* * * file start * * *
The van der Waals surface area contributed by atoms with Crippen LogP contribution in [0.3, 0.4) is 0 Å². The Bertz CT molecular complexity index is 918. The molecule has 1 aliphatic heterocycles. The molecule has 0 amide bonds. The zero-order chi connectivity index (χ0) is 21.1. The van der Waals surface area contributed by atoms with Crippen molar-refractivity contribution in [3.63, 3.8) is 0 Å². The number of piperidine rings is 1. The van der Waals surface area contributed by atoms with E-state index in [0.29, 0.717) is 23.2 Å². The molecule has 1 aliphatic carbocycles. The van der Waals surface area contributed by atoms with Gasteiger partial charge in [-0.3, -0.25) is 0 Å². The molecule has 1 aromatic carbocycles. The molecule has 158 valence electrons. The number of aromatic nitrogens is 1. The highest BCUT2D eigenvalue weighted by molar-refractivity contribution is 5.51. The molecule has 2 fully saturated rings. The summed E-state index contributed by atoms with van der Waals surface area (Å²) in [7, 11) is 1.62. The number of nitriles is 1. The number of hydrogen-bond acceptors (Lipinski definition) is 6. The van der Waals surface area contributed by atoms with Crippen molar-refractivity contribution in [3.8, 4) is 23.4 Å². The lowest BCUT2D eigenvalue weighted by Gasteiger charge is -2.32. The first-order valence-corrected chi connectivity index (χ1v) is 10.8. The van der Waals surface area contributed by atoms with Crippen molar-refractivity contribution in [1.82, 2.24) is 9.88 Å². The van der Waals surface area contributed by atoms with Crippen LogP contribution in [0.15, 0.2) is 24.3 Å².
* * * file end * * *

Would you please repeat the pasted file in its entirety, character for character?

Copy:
The van der Waals surface area contributed by atoms with Crippen LogP contribution in [0.3, 0.4) is 0 Å². The Bertz CT molecular complexity index is 918. The molecule has 1 aliphatic heterocycles. The molecule has 0 amide bonds. The zero-order chi connectivity index (χ0) is 21.1. The van der Waals surface area contributed by atoms with Crippen molar-refractivity contribution in [3.63, 3.8) is 0 Å². The number of piperidine rings is 1. The van der Waals surface area contributed by atoms with E-state index in [0.29, 0.717) is 23.2 Å². The molecule has 1 aliphatic carbocycles. The van der Waals surface area contributed by atoms with Gasteiger partial charge in [-0.3, -0.25) is 0 Å². The molecule has 1 aromatic carbocycles. The molecule has 158 valence electrons. The number of aromatic nitrogens is 1. The highest BCUT2D eigenvalue weighted by molar-refractivity contribution is 5.51. The molecule has 2 fully saturated rings. The summed E-state index contributed by atoms with van der Waals surface area (Å²) in [7, 11) is 1.62. The number of nitriles is 1. The number of hydrogen-bond acceptors (Lipinski definition) is 6. The van der Waals surface area contributed by atoms with Crippen molar-refractivity contribution in [3.8, 4) is 23.4 Å². The lowest BCUT2D eigenvalue weighted by Gasteiger charge is -2.32. The first-order valence-corrected chi connectivity index (χ1v) is 10.8. The van der Waals surface area contributed by atoms with Crippen molar-refractivity contribution in [1.82, 2.24) is 9.88 Å². The van der Waals surface area contributed by atoms with Crippen LogP contribution in [0.15, 0.2) is 24.3 Å².